Ezekiel began his prophetic ministry as an exile in Babylon around 30 years of age. His message was primarily to his fellow exiles, but the messages of Judgment and Hope are instructive for us today!

Today’s reading is Ezekiel’s description of his call to ministry. The ESV Study Bible summarizes this section of Ezekiel well…

The opening sequence of Ezekiel is the most elaborate and complex of the prophetic call narratives in the OT, and also one of the most carefully structured. In a vision, Ezekiel witnesses the awesome approach of the glory of God (1:1–28). Ezekiel receives his prophetic commission through swallowing the scroll God offers (2:1–3:11), thus both fortifying him and training him in obedience. After the glory of God withdraws (3:12–15), Ezekiel’s role is further refined by his appointment as a “watchman” (3:16–21). The sequence concludes with a further encounter with God’s glory (3:22–27). (ESV Study Bible, Notes on Ezekiel 1-3, Crossway Publishers)

Ezekiel’s encounter with the glory of God serves as a backdrop and contrast to his earthly circumstances. When compared to God’s glory, Israel’s sin is heinous, and this harsh attitude is reflected throughout Ezekiel’s judgment oracles.

In Acts, Stephen begins his defense recounting early Jewish history. Today’s reading summarizes most of Genesis, as Stephen recounts God’s promises to Abraham and the covenant of circumcision.

We are reminded of one interesting detail in Stephen’s discourse. He mentions that Abraham was originally from the land of the Chaldeans – which was the same land where the Judean exiles, including Ezekiel, were taken captive to….

…the word of the Lord came to Ezekiel the priest, the son of Buzi, in the land of the Chaldeans by the Chebar canal, and the hand of the Lord was upon him there (Ezekiel 1:3).

So God called Abraham out of the land of the Chaldeans into the promised land of Canaan, and promised to make him into a great nation. And even though the promises to Abraham were fulfilled, because of Israel’s sin, God sent his people back to the land of the Chaldeans as exiles. But thankfully, we know that God is in the restoration business – and one day… we will all dwell in the New Jerusalem… forever, with no possibility of ever being sent back to the land of the Chaldeans!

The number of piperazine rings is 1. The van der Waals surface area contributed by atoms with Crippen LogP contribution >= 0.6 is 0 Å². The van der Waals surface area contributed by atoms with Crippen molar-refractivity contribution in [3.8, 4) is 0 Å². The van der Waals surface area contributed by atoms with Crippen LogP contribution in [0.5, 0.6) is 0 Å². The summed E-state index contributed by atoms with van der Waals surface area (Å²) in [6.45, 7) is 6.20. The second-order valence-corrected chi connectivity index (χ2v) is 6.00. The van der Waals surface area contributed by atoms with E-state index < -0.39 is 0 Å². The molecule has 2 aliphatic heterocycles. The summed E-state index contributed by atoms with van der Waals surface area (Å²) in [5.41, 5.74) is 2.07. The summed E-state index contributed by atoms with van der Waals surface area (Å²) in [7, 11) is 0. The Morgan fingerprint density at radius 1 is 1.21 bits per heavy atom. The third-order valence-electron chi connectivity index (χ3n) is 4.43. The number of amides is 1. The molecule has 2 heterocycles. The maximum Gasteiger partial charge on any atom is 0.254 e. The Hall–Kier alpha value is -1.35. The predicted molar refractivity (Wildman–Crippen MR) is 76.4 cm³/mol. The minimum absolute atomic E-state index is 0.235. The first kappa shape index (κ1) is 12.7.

Day 180: Faithful to the end

Jeremiah 51-52; Acts 6

We are introduced to Stephen today. He was the first disciple listed in the list of men chosen to help serve the widows in Acts 6:5. And he was the first non-apostle attributed with performing “signs and wonders” (6:8).

Luke makes a special attempt to compare Stephen to Jesus as he describes how the Greek Jews sought to accuse Stephen of blasphemy. Stephen’s trial before the Jewish council mirrored Jesus’ trial as they fabricated lies and found false witnesses to testify against Stephen.

Even Stephen’s countenance reflected Jesus, “And gazing at him, all who sat in the council saw that his face was like the face of an angel” (Acts 6:15).

We’ll spend the next three days reading his famous defense before the Jewish council. But his defense would only ensure that he shared the same fate as his Lord, Jesus. Yet another way his life reflected the life of the Savior…

So, as we are introduced to Stephen, we have come to the end of Jeremiah. Jeremiah concludes his book, first with the prophetic destruction of Babylon (Jer. 51). Not only did his prophesy point to the destruction of ancient Babylon, but ultimately to all of what Babylon symbolized – the final destruction of all who stand against God and His people. It is with God’s zeal for protecting His people in mind that we read of the inevitable fall of Judah. Interestingly, Jeremiah ends this extremely sad section in the same way that 2 Kings ends – with a shred of hope that the Davidic lineage did not die with the nation. The former Judean king, Jehoiachin, lives and with him lives the hope that God will not abandon his people but will restore the Kingdom and the Davidic King!

I wonder what happened to Jeremiah… What kind of life did he live in Egypt? Did he continue his prophetic ministry, exhorting the people to turn back to their God? Did he die in peace or was he killed for his continued faithfulness to God? However he died, I know he was welcomed in heaven with the words… “Well done, good and faithful servant!”